The aircraft consumed a metric ton of fuel per passenger, and had become a money pit. A rise in oil prices, mediocre profits, and the 2000 crash in Gonesse that cost the lives of 113 people all combined to put Concorde out of business. But the supersonic dream lives on, and other projects are currently being developed, such as the Boom Overture, financed by Virgin Atlantic. But how realistic are they? After all, it would take five Concordes to transport the passengers of just one Airbus A380.

Strangely, the speed of traditional aircraft has increased very little since the 1950s, and planes still fly at an average of between 500 and 560 miles per hour. This may be because any increase in speed would imply a considerable technological and financial cost for airlines. As a result, the duration of flights from Paris to New York has remained at eight hours. However, flights from Paris to New York are around 45 minutes shorter, thanks to winds created by the rotation of the Earth.

On board an Air France Boeing 747 in the 1950s-1960s. © Collection Musée Air France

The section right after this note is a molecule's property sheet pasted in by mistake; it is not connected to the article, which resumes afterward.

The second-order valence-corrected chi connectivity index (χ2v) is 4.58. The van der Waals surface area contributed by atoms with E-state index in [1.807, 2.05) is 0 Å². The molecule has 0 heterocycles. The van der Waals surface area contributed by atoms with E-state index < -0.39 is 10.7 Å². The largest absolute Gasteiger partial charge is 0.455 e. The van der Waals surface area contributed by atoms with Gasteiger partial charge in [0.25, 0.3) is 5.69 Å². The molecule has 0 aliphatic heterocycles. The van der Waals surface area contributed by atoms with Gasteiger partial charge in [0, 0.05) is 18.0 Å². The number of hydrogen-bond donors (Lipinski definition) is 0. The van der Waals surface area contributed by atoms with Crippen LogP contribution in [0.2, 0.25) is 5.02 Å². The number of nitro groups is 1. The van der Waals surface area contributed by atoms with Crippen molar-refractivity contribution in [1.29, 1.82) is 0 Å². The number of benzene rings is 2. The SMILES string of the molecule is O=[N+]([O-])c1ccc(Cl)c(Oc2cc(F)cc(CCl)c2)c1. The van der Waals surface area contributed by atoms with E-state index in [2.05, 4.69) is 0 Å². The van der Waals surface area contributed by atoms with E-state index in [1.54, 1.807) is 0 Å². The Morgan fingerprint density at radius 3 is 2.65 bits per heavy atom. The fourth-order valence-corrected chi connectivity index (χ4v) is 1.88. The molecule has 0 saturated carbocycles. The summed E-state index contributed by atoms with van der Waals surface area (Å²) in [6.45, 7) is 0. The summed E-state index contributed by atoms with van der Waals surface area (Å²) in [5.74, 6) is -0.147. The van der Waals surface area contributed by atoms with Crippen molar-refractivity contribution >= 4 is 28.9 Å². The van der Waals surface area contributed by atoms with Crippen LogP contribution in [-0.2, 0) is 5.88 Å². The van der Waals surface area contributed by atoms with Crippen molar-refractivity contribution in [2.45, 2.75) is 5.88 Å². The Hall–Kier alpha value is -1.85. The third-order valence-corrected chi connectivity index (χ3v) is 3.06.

A Market Dominated by the Air France Joint Venture

Air France has achieved iconic status thanks to its length of operation and the quality of its services, and has 4,000 seats available on its Paris-New York line every day. The French-American route is also the only one to fly two A380 aircraft daily during the summer. But competition in this transatlantic segment is growing significantly. In an attempt to keep the upper hand, Air France offered to partner up with other companies to offer flights on all lines leaving from Paris-Charles de Gaulle, Amsterdam and London-Heathrow to North America.

By joining forces with the Dutch KLM, Italian Alitalia, and the American Delta (which manages Air France sales across the U.S.A.), the French airline has created the very first joint venture on the transatlantic market. Together, these companies make up 30% of all lines between Europe and the United States.

This leading market position has also been reinforced by a recent partnership with British airline Virgin Atlantic. “Our historical competitors are the alliances formed between United/Lufthansa (Star Alliance) and British Airways/American Airlines (Oneworld),” says Stéphane Ormand, vice-president of Air France in North America. But over the last two years, new low-cost players such as Norwegian Airlines have begun competing with the traditional market leaders.